Ron Amadeo, writing at Ars Technica:
So while Google did not announce anything that will improve
privacy today, it did hint at someday making a change. The blog
post says, “we plan to support existing ads platform features for
at least two years, and we intend to provide substantial notice
ahead of any future changes.” Those “future changes” could
theoretically improve privacy, but again, there is no commitment
to do that. If anything, today’s blog post is a reassuring
statement to advertisers that, while Apple blew up the mobile ad
industry in 2021, Google is publicly committing to keep the cash
flowing until at least 2024. [...]
Since Google is not making any privacy changes mandatory, it is
basically asking advertising companies to voluntarily stop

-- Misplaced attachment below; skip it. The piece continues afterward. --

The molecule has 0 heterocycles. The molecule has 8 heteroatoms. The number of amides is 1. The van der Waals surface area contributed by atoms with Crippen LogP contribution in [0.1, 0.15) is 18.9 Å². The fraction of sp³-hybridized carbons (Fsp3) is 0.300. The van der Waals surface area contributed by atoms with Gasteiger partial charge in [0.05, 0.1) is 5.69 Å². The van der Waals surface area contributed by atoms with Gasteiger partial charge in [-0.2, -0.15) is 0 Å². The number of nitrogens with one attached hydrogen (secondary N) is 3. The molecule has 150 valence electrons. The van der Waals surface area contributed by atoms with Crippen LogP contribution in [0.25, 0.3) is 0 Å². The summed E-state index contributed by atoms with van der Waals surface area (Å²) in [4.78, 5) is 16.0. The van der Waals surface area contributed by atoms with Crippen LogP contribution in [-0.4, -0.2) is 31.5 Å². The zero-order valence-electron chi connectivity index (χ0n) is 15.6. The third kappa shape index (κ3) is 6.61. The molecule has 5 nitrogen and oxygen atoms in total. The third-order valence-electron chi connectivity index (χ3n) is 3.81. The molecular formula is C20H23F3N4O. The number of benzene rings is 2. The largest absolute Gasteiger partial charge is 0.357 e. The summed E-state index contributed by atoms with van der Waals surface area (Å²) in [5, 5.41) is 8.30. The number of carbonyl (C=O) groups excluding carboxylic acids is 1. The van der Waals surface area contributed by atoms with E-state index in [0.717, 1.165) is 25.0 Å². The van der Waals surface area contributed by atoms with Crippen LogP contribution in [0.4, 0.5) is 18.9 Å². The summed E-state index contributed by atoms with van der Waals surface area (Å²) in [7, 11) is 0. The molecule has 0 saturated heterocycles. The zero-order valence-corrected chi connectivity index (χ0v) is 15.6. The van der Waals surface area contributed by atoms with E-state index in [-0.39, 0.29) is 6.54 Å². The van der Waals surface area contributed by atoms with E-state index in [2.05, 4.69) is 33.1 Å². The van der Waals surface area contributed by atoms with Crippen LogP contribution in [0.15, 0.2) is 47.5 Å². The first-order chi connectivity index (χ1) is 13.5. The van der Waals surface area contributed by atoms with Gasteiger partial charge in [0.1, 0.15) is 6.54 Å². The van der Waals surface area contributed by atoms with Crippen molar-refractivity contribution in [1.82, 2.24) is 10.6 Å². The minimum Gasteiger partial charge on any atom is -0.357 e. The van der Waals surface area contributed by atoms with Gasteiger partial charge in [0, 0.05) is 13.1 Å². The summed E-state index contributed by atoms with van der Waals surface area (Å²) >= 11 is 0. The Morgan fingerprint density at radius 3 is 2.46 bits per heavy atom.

collecting data on users. If advertisers wanted to do that, they
could make that change today. Advertisers don’t actually need to
wait for a technical solution to be finished.
Again, we already know how the surveillance ad industry feels about voluntarily not tracking users.
If this “Android Privacy Sandbox” winds up as toothless as it sounds today, it’s just Google trying to look like they’re pro-privacy, not actually taking action to make Android more private for users.
Update: My takeaway is that Google is presenting this “Android Privacy Sandbox” — including just by giving it a name — as though they have announced a comprehensive plan to give Android users iOS-like (or better!) control over their own privacy from cross-application surveillance ad tech. But in fact all they’ve announced is a plan to create a plan.
★ Wednesday, 16 February 2022